Common IRA Mistakes

1. Failing to take the Required Minimum Distribution.

This oversight (no matter who is to blame) will create a penalty of 50% tax on the amount of the withdrawal which should have been taken. In other words if the RMD was to have been $10,000 and only $6,000 was taken, the penalty imposed by the IRS would be $2,000. This is calculated by taking the amount which should’ve been $10,000 and the actual amount of $6,000 the difference being $4,000. The penalty is 50% of the $4,000 which is $2,000.

2. Not checking beneficiaries who the current beneficiaries are.

Only the beneficiaries on record with the IRA custodian can receive the proceeds at the death of the IRA owner. They are also the only ones who can elect to have the distributions “Stretched” over many lives other than their own. This is called a “Stretch IRA”.

3. Not having separate accounts for each beneficiary.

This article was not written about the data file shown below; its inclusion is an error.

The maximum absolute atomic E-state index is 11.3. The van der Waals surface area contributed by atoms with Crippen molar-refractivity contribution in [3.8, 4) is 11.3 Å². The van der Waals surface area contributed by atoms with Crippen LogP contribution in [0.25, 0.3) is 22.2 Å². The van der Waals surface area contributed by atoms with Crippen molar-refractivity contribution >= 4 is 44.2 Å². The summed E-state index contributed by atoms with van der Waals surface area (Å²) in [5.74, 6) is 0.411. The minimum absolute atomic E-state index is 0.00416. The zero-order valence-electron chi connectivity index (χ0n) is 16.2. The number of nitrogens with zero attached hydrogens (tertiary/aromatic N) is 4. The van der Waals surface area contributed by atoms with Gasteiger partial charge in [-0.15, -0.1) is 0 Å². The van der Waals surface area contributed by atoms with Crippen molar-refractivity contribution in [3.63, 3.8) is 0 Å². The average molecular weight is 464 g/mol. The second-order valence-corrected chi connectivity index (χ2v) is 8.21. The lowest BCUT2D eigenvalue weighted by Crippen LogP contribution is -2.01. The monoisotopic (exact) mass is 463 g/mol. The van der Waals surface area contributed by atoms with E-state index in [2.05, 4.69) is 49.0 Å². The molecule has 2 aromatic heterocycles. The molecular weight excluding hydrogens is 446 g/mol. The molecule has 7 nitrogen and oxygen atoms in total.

If a separate account is not established for each beneficiary, then the payout will be based on the life expectancy of the oldest listed beneficiary. This can cause a shorter payout time period and higher taxes paid for the younger beneficiaries.

4. Beneficiaries not taking their 1st distributions by December 31st of the year following the year of the IRA owner’s death.

Beneficiaries who inherit IRA’s are required to take their first distribution by December 31st of the year following the year of the owner’s death. Failure to do so can have terrible tax implications including large penalties.

5. Not having a plan for taking the distributions planned out in advance.

In every sporting event the score at the end of the game is the most important score. In life, when you take money out of your nest egg is very critical in making sure you have enough for your lifetime. This would be the same as in any sporting event. The end of your life is the most important time to make sure you have taken care of you money to make it work for you at this stage.

6. Having too much of your nest egg at risk in the market.

There are many opinions as to how much one should have invested the market. However, one’s own “horizon of time” is what needs to be respected. When the market goes down the time it takes to recover may be longer than the time one has before the need to take income. Special attentions need to be taken to make sure you don’t have too much at risk at any one point of time.